The previous earnings forecasts for the individual segments and the Group remain unchanged.
The company noted that economic disruption caused by the coronavirus pandemic continues to significantly impair forecasting and leads therefore to considerable uncertainty in providing an accurate outlook.
BMW will publish its results of the third quarter 2020 on 4 November 2020.
Presidential Debate Commission Adopts New Rules To Mute Microphones
President Donald Trump and Democrat Joe Biden will have their microphones cut off in Thursday’s debate while their rival delivers their opening two-minute answer to each of the debate topics.
The 90-minute debate is divided into six 15-minute segments, with each candidate granted two minutes to deliver uninterrupted remarks before proceeding to an open debate. The open discussion portion of the debate will not feature a mute button, but interruptions by either candidate will count toward their time in the second and final debate Thursday.
The nonpartisan Commission on Presidential Debates announced the rule changes Monday, three weeks after a chaotic opening faceoff between the two presidential contenders that featured frequent interruptions — most by Trump.
The commission has faced pressure from the Trump campaign to avoid changing the rules, while Biden’s team was hoping for a more ordered debate. In a statement, the commission said it “had determined that it is appropriate to adopt measures intended to promote adherence to agreed upon rules and inappropriate to make changes to those rules.”
2 people taken to hospital after 4-vehicle accident on PIE
SINGAPORE – Two people were taken to hospital after an accident involving four vehicles on the Pan-Island Expressway (PIE) towards Tuas on Tuesday morning (Oct 20).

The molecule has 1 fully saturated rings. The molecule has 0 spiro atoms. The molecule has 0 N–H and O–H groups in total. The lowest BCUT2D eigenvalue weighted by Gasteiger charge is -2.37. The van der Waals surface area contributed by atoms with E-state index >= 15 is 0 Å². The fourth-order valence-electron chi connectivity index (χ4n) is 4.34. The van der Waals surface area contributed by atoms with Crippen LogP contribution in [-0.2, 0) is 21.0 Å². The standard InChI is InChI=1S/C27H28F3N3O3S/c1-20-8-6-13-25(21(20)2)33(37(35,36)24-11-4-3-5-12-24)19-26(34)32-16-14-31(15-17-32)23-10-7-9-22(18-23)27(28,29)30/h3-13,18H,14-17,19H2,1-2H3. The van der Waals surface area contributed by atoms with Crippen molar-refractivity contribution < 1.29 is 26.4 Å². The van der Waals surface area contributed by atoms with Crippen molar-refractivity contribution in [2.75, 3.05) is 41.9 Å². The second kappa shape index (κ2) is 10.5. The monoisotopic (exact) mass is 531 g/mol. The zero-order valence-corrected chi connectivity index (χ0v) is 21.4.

The police said they were alerted to the accident at 7.33am on Tuesday.
“A 39-year-old female passenger and a 40-year-old male passenger were conscious when conveyed to Tan Tock Seng Hospital and Raffles Hospital respectively,” said the police spokesman.
Investigations are ongoing.
Exxon Says Trump’s Hypothetical Call Was Just That, Hypothetical
In an unusual political statement from one of the world’s largest oil producers,Exxon Mobil Corp. posted on Twitter late Monday to clarify that it never spoke with U.S. President Donald Trump about a contribution to his campaign.
Exxon’s tweet came hours after Trump boasted at a rally that he could call a company in need of some permits — the head of Exxon for example — and easily get a $25 million contribution. But he wouldn’t do that, Trump said, because he’d be “totally compromised.”
After some on social media took Trump’s hypothetical call seriously, Exxon wrote on Twitter: “Just so we’re all clear, it never happened.”
Exxon’s statement may have only confirmed what was already understood, but it was a rare post for an oil giant that uses Twitter sparingly and largely to promote its efforts on everything from face mask production to methane emissions reductions. It’s the first time in at least a year that Exxon has tweeted about its relations with the president.